December 18, 2018/Press

NCDP Statement on Gov. Cooper’s Veto Threat

Raleigh – NCDP Chairman Wayne Goodwin released the following statement after Governor Cooper earlier today threatened to veto legislation that would make campaign finance investigations from the state board of elections confidential.

“In the middle of the one of the most egregious election related scandals in state history, legislative Republicans inserted a measure into a wide-ranging bill that would force investigations into public officials into the shadows. This is a transparent attempt at saving their own hides with a scheme that would hurt our state and further shatter trust in our democracy. We need more sunlight, not less.”


Charlotte Observer: NC legislators seek to keep some sins in the dark
By the Editorial Board
December 14, 2018

In October, state elections officials held a public hearing about Rep. Rodney Moore of Charlotte. They detailed what their investigation had found: that Moore had failed to report more than $141,000 in campaign contributions and expenditures, including nearly $25,000 in ATM withdrawals.

They referred his case to Mecklenburg DA Spencer Merriweather. Moore lost his reelection bid to Nasif Majeed, at least in part because of questions the Observer had raised about his campaign finances.

Now, a bill sits on Gov. Roy Cooper’s desk that would have protected Moore and other elected officials being investigated for campaign finance irregularities. The legislation would make such inquiries confidential. Had this law been in place this year, the Board of Elections could not have disclosed what they found about Moore, or even that he was being investigated, and he could have been reelected by voters kept in the dark.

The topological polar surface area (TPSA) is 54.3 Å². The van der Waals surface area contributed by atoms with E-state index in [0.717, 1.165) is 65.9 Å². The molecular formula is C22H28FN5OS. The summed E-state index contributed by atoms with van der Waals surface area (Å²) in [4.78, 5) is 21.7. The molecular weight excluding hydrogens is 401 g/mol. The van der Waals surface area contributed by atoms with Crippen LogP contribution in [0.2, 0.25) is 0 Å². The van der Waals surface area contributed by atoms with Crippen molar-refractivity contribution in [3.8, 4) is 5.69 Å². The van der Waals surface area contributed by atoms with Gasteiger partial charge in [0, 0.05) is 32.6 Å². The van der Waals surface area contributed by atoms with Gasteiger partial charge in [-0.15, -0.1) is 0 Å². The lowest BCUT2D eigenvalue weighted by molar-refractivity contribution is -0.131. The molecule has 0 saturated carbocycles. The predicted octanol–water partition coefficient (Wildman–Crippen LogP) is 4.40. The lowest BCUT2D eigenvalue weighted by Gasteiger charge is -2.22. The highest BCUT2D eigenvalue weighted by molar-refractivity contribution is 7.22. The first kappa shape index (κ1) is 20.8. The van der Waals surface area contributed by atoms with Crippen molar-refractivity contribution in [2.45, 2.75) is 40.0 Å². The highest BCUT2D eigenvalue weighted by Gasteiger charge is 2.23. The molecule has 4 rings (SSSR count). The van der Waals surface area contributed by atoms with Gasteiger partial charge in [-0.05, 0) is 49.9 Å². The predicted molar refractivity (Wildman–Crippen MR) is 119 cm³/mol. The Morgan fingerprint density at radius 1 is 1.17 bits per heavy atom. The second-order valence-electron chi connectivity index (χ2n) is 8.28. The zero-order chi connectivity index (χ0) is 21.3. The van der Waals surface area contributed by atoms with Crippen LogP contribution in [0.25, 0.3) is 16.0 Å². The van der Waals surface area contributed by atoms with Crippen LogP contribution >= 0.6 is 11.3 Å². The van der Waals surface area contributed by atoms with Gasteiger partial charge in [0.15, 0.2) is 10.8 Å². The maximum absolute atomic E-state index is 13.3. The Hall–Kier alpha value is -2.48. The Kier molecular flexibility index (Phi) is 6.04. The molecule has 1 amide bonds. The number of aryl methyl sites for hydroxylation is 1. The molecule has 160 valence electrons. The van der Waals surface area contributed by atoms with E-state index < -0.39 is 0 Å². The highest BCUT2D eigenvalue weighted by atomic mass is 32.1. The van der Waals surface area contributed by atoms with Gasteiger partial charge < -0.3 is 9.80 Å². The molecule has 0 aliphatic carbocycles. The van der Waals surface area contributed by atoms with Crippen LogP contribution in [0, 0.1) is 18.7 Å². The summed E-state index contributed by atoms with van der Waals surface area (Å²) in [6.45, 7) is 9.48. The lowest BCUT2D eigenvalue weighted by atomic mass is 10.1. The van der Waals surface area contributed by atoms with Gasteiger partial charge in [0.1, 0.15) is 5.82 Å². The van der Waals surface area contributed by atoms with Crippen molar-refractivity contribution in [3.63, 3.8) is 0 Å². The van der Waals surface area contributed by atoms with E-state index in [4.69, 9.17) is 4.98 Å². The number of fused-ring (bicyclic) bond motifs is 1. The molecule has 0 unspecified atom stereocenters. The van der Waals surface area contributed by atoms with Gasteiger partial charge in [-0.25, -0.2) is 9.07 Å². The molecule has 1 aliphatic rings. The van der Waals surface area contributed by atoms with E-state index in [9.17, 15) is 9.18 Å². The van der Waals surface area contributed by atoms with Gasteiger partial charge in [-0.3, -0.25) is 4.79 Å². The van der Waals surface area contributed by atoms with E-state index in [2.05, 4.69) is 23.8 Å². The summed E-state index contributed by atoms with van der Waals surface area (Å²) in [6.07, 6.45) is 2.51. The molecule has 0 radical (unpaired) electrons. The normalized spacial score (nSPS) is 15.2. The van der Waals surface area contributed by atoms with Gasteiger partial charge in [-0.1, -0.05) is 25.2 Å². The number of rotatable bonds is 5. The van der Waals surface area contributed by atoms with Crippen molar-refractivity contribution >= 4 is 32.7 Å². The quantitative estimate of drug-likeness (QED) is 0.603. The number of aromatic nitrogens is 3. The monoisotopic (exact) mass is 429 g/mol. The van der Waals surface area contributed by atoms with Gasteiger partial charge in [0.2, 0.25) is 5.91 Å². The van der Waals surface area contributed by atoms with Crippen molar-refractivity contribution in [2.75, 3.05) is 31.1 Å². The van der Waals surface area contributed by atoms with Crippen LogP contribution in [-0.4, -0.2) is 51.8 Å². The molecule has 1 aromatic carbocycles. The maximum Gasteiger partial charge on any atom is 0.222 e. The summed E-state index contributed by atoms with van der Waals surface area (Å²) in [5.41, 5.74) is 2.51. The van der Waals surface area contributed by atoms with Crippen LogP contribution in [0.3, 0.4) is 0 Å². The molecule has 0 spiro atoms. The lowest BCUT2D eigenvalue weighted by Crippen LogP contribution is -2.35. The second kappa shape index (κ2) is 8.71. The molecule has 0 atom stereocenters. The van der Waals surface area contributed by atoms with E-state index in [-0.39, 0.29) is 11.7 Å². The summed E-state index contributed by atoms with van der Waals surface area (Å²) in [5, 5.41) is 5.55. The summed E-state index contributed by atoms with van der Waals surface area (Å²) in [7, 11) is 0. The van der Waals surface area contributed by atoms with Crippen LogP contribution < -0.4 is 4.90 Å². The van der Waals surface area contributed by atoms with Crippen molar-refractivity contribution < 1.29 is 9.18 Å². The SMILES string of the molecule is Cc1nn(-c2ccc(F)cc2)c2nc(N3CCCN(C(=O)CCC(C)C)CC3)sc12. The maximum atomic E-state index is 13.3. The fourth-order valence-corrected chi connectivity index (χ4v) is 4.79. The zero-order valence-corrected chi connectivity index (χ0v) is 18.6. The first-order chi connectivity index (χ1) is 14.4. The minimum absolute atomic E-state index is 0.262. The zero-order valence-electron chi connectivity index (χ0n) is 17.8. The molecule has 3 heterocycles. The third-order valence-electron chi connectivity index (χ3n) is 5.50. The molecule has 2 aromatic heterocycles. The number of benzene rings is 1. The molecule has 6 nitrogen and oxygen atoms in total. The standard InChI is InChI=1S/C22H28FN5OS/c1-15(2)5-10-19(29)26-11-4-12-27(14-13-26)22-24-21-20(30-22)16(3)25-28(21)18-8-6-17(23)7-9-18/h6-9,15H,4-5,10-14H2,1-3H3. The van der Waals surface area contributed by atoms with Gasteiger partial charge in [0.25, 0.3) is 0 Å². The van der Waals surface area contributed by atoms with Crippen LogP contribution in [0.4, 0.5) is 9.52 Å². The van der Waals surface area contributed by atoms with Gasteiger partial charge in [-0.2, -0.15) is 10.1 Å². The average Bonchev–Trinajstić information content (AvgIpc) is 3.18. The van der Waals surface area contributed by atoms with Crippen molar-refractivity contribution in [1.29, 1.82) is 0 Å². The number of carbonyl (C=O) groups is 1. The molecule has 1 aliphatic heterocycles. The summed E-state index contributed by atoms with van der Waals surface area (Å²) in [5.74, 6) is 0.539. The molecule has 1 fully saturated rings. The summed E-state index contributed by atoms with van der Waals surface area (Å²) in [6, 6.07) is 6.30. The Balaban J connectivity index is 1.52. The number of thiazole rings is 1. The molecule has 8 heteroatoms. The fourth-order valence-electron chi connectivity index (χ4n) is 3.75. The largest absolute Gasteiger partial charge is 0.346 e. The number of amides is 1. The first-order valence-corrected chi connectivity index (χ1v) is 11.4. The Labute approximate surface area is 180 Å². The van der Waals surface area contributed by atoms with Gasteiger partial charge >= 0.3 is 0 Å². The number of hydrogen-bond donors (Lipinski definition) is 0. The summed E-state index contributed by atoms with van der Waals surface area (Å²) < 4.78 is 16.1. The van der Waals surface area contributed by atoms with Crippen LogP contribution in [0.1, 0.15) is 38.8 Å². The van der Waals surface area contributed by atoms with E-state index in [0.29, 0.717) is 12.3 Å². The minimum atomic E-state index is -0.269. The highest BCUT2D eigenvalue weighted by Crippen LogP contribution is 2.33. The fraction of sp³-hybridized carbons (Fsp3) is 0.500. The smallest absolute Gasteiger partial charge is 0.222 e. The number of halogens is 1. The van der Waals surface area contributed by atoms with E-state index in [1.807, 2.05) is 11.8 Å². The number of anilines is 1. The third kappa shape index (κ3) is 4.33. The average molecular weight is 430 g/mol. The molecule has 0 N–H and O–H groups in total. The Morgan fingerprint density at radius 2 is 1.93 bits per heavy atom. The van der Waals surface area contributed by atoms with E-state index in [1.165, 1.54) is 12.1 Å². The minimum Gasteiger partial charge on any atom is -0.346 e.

This is misguided public policy and Cooper should veto it. We have this belief — OK, you could probably call it an obsession — that government officials should not do the public’s business in private. Nor should it be kept secret when public officials are found to have violated campaign finance rules while seeking the public’s support.


But the section that makes campaign finance investigations private reeks of politicians protecting their own hides. State elections officials tell the Observer editorial board that the bill appears to prevent investigations and their findings from ever becoming public, short of criminal court proceedings. The board conducted more than 200 investigations in 2018. While many of those were minor, many were not, and it appears all, including those in which legislators had to pay a fine (unless it’s appealed), would have been kept secret under this bill.

Rep. David Lewis, who helped shepherd the legislation through the House, said in an email to the editorial board Friday that it is designed to protect candidates from any overly partisan board of elections. The board has a long history, however, of going after wrongdoers of both parties.

Cooper should use his veto, and insist on a clean bill that doesn’t include this provision.

Read the full editorial online here.